The BADERC Transgenic Core is located at the Beth Israel Deaconess Medical Center (BIDMC). The Core performs embryo microinjection services;specifically, microinjection of investigator-derived transgenic DNA constructs, for the purpose of making transgenic mice, and also microinjection of investigator-derived targeted embryonic stem cells (ES cells), for the purpose of making gene knockout mice or gene knockin mice (i.e. loxed alleles, point mutations, etc.). In the last 5 year cycle of this grant (2004-2009), the BADERC Transgenic Core provided timely, cost-effective services. In total, 92 projects were performed (injection of DNA transgenes - 49 projects, injection of targeted ES cell clones - 40 projects, cyropreservation of mutant embryos - 3 projects). This level of services represents a 84% increase in activity over the previous 5 year cycle of this grant (1999-2004). These services were provided to 15 different BADERC investigators from 4 different institutions. During this period, BADERC investigators published 43 papers that involved the utilization of genetically altered mice generated by the BIDMC Transgenic Facility. In addition, BADERC investigators obtained 22 NIH-based grants that involved the generation of genetically engineered mice. In summary, the Transgenic Core has provided extensive, cost-effective services to a wide array of productive BADERC investigators.

Public Health Relevance

Diabetes and obesity are diseases that involve many organs and tissues: the brain, endocrine glands, liver, skeletal muscle and adipose tissue. In order to study these diseases, it is necessary to make molecular changes in the context of the whole organism. Genetic engineering, as performed by the BADERC transgenic core, makes such studies possible.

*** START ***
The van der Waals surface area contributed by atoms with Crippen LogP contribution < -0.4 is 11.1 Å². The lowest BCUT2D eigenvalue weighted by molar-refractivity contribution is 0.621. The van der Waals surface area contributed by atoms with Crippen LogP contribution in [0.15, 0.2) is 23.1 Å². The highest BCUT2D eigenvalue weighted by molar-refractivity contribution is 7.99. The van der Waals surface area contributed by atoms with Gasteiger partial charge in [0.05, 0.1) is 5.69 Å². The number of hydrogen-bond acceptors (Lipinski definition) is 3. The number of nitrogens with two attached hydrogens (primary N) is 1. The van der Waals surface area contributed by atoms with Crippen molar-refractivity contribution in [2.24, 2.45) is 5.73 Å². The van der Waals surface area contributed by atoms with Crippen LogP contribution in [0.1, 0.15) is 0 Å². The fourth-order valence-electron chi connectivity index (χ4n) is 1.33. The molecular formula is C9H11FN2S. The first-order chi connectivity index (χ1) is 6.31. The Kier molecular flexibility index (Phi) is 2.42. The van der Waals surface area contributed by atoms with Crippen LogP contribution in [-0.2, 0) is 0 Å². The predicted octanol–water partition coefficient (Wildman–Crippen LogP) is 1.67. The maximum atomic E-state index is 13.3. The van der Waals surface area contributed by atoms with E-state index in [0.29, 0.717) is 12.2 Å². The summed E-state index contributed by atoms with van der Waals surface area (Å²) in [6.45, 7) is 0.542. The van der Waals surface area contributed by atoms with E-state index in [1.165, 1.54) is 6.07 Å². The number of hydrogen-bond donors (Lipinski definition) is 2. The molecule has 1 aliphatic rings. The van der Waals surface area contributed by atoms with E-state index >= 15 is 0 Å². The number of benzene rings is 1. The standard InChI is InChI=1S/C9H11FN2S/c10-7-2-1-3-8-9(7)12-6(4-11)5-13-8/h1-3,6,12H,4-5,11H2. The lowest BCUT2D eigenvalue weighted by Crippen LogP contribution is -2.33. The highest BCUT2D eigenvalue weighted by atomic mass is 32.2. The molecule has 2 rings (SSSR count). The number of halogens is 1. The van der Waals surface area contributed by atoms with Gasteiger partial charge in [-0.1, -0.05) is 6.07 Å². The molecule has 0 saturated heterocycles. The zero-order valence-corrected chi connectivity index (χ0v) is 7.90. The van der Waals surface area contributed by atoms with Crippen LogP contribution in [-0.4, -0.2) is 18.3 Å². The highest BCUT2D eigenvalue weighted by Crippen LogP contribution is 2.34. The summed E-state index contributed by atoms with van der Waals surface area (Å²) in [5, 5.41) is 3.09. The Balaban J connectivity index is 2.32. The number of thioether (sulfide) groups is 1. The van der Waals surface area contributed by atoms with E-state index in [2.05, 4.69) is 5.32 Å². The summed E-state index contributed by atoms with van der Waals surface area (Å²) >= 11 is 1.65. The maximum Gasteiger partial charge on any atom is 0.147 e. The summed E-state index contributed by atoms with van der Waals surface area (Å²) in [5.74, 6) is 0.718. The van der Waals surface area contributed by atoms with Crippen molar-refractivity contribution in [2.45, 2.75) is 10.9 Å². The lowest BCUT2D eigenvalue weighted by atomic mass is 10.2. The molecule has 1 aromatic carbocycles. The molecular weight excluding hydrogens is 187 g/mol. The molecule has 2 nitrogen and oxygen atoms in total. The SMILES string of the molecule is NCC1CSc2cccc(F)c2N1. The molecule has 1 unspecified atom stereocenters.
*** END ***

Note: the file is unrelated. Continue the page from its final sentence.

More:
National Institute of Health (NIH)
National Institute of Diabetes and Digestive and Kidney Diseases (NIDDK)
Center Core Grants (P30)
Project #
Application #
Study Section
Special Emphasis Panel (ZDK1-GRB-2)
Project Start
Project End
Budget Start
Budget End
Support Year
Fiscal Year
Total Cost
Indirect Cost
Massachusetts General Hospital
United States
Zip Code
Kim, MiSung; Astapova, Inna I; Flier, Sarah N et al. (2017) Intestinal, but not hepatic, ChREBP is required for fructose tolerance. JCI Insight 2:
Mumtaz, Rizwan; Trepiccione, Francesco; Hennings, J Christopher et al. (2017) Intercalated Cell Depletion and Vacuolar H+-ATPase Mistargeting in an Ae1 R607H Knockin Model. J Am Soc Nephrol 28:1507-1520
Palmer, Colin J; Bruckner, Raphael J; Paulo, Joao A et al. (2017) Cdkal1, a type 2 diabetes susceptibility gene, regulates mitochondrial function in adipose tissue. Mol Metab 6:1212-1225
Dai, Ning; Ji, Fei; Wright, Jason et al. (2017) IGF2 mRNA binding protein-2 is a tumor promoter that drives cancer proliferation through its client mRNAs IGF2 and HMGA1. Elife 6:
Fenselau, Henning; Campbell, John N; Verstegen, Anne M J et al. (2017) A rapidly acting glutamatergic ARC?PVH satiety circuit postsynaptically regulated by ?-MSH. Nat Neurosci 20:42-51
Kitano, Kentaro; Schwartz, Dana M; Zhou, Haiyang et al. (2017) Bioengineering of functional human induced pluripotent stem cell-derived intestinal grafts. Nat Commun 8:765
Li, Wei; Jin, William W; Tsuji, Kenji et al. (2017) Ezrin directly interacts with AQP2 and promotes its endocytosis. J Cell Sci 130:2914-2925
Cheng, Longzhen; Duan, Bo; Huang, Tianwen et al. (2017) Identification of spinal circuits involved in touch-evoked dynamic mechanical pain. Nat Neurosci 20:804-814
Fisher, Ffolliott M; Kim, MiSung; Doridot, Ludivine et al. (2017) A critical role for ChREBP-mediated FGF21 secretion in hepatic fructose metabolism. Mol Metab 6:14-21
Campbell, John N; Macosko, Evan Z; Fenselau, Henning et al. (2017) A molecular census of arcuate hypothalamus and median eminence cell types. Nat Neurosci 20:484-496

Showing the most recent 10 out of 372 publications